Vauxhall. Do we still think of it as a British make? Or don't we really care, now that we're all European?
After all, for many years a Vauxhall has been almost exactly the same as a German Opel, with the V-word retained only for the UK market where it has always been a strong player. Very strong; the UK is General Motors' fourth-biggest market after China, the US and Brazil.
Well, think on this. To say a Vauxhall is a differently badged Opel might be true, but don't assume that that automatically makes it German. Unlike Ford, Vauxhall makes cars in the UK. Like Ford, it also does research and development here. And the car you see here is that now-unusual artefact, a mainstream-market, British-branded car not only built here but also engineered here.
Does it matter? Probably less than it should, but the new Astra Sports Tourer (an estate car by another name) is built at Ellesmere Port in Cheshire and nowhere else in the world. The work needed to make an estate car from an Astra hatchback starting point was also done in the UK. That is good news for buyers in mainland Europe, whose cars will wear Opel badges, because if a car works well on British roads it will work well almost anywhere.
Up until now, the estate car has been the Astra-range workhorse. But current thinking among marketing types is that every estate car must be as much a lifestyle-signifier as a carrier of loads, which is why – like the larger Vauxhall Insignia estate – it bears the Sports Tourer name and looks rather svelte.
There are some clever visual tricks at work. The upper side-window line falls more rapidly than the roof as it heads rearwards, hinting at a fastback profile, and the waistline rises to meet it. The rear pillars lean forwards and the rear window wraps round to meet them, disguising the estate-car upright tail, yet this Astra ST has more cargo volume than the Insignia.
This is a good-looking, upmarket-feeling estate car. This Astra is also a good advertisement for the power and realism of modern computer-aided design and engineering, because its new body pressings went straight from computer data to production tooling with not a single physical prototype in-between. That's an act of some faith.
You would buy this car, then, rather than an Insignia ST if you really wanted to carry bulky stuff. And if you bought a high-specification Astra, you could fold the rear-seat backrests down at the touch of a switch, and have a range of load-organising accessories.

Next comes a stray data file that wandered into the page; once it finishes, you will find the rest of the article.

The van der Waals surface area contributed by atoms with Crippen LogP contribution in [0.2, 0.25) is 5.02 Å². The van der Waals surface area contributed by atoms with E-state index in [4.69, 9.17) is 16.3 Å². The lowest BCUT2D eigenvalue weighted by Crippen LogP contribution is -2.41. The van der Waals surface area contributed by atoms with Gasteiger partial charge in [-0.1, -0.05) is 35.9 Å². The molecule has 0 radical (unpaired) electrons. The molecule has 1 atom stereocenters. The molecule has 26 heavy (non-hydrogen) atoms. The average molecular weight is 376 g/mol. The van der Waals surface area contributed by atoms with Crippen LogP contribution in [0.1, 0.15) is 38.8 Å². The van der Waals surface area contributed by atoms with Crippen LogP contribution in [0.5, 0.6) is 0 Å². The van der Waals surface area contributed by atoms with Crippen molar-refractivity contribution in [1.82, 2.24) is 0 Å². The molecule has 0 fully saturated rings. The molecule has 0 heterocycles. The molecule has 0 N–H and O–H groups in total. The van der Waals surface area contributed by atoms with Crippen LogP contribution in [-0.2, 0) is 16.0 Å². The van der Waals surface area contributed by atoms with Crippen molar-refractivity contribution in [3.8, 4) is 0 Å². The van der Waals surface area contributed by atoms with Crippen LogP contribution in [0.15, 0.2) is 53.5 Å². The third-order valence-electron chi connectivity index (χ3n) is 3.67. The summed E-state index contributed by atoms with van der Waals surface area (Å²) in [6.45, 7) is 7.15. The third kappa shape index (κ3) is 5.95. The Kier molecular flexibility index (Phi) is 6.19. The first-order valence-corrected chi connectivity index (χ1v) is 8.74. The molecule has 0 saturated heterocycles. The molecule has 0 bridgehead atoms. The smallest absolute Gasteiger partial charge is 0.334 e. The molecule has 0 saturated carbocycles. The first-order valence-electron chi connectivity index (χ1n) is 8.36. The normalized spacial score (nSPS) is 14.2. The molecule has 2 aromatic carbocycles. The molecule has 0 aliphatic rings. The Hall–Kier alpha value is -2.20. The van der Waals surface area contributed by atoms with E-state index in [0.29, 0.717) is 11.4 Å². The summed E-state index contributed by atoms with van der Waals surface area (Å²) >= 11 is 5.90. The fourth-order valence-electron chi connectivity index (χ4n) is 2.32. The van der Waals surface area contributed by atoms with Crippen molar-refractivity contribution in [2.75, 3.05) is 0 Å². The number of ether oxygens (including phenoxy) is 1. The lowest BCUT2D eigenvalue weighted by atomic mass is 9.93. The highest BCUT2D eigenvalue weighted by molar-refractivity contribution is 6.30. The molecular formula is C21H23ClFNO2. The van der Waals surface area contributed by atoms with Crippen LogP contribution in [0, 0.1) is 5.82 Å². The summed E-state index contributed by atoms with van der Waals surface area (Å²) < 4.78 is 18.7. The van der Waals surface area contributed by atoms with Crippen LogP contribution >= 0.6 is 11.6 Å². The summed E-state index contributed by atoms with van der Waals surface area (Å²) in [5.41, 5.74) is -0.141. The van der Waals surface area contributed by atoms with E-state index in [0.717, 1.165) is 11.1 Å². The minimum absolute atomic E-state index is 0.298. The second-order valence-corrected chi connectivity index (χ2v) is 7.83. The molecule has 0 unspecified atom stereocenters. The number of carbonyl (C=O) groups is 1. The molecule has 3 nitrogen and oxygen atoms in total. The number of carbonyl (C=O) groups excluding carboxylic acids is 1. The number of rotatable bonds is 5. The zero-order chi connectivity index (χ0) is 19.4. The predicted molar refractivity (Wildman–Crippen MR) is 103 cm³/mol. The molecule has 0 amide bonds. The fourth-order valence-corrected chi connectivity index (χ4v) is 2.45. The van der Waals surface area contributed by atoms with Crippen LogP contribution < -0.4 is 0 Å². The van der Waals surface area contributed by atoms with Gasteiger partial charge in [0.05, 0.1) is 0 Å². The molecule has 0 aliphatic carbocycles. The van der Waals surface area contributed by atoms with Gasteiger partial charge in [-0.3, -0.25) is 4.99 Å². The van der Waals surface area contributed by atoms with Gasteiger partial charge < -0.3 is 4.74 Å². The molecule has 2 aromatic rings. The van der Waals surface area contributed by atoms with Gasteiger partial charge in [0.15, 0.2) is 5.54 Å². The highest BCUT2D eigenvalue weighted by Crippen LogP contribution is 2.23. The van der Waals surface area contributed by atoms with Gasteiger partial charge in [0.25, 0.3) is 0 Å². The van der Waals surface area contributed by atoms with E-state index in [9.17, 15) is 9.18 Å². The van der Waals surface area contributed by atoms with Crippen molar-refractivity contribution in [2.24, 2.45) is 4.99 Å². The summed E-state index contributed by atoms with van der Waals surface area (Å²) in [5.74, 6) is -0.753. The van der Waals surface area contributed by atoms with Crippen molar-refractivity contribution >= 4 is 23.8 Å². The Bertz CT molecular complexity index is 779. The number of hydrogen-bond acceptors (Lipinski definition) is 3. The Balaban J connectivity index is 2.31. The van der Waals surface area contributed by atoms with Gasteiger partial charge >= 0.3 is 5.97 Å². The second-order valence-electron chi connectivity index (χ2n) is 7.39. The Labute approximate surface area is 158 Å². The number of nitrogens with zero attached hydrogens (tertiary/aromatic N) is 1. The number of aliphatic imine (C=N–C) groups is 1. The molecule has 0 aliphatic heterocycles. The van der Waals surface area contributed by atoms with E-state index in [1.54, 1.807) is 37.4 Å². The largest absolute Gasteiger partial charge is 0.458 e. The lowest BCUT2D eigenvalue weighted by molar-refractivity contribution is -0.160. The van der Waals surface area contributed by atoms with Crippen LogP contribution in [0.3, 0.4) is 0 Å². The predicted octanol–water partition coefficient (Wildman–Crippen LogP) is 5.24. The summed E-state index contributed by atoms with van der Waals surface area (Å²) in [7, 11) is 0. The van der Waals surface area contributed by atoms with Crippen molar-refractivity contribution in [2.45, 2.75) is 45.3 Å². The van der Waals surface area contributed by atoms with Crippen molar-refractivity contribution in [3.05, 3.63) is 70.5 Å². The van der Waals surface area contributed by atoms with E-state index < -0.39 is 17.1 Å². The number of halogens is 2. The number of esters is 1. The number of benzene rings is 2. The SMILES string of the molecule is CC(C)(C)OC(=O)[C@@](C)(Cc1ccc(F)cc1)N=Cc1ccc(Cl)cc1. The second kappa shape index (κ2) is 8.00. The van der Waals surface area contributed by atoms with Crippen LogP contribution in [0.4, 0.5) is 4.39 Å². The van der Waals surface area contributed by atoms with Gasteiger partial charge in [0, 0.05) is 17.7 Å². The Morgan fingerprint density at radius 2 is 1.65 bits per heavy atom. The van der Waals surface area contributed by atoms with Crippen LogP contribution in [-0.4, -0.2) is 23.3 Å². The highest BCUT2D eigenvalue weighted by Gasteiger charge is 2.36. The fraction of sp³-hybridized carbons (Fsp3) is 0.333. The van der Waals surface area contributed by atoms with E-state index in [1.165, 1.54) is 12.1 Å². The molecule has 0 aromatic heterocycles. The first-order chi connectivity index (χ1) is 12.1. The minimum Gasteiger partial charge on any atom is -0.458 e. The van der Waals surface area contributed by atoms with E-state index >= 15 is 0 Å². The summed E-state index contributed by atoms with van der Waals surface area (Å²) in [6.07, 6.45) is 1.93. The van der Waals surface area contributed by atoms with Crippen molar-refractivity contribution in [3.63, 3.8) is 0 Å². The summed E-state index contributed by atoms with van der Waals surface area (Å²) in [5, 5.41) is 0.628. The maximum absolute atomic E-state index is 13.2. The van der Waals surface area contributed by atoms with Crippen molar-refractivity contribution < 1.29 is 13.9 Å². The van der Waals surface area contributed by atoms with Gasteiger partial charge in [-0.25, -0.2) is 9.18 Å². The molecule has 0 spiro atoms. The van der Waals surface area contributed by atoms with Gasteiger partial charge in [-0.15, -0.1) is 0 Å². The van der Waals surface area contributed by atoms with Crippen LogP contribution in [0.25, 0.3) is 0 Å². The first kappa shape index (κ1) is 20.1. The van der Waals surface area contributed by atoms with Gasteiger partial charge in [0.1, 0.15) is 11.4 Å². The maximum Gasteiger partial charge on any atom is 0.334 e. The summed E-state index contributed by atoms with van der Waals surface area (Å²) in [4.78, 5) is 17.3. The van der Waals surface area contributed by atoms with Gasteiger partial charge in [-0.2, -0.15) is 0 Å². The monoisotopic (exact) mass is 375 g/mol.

Still, an estate car can only be deemed an engineering success if it remains good to drive despite its load-carrying ability. There are myriad engines, petrol and diesel, plus several trim levels and a price range from £16,600 to a heady £23,595, but it's the 1.4 Turbo petrol in the SRi trim level, costing £20,375, which really gels.
That SRi tag is a hangover from the 1980s, when the "i" signified sporty fuel injection, which every car now has, but it remains a favourite identifier of potentially entertaining Vauxhalls. Running on its standard 17in wheels, the SRi rides beautifully over bumps without the fidget that afflicts Astras running on the softer suspension but cursed with the optional fashion-victim 18in wheels. It also steers more sweetly. Vauxhall's engineers like this version the best too, but they were obliged to create the others to meet market demands.
And that little turbo engine is a gem, with its hefty 140bhp arriving at just 4,900rpm to ensure a punchy, effortless drive. CO2 is rated at 144g/km, which is a fair result for a car able to reach 62mph from rest in 9.5 seconds.
Verdict? Apart from its annoying electric parking brake it's a thoroughly likeable, very practical estate car with an unexpected hint of patriotic appeal. It's not often I can write that.
Hyundai i30 1.6 CRDi Premium: £17,150
Makes Astra seem expensive, and has a punchy, frugal diesel engine. Plush inside, well-equipped, quiet and comfortable, handles well.
Peugeot 308 SW 1.6 THP Sport: £19,445
Its 156bhp turbo is thirstier than Astra's but more powerful. Classy interior, comfortable and responsive, but styling is very challenging.
Renault Mégane 1.4 TCe Dynamique: £20,405
Another small, very efficient petrol turbo engine, 130bhp this time. But the car it powers, while pleasant enough, is really quite forgettable.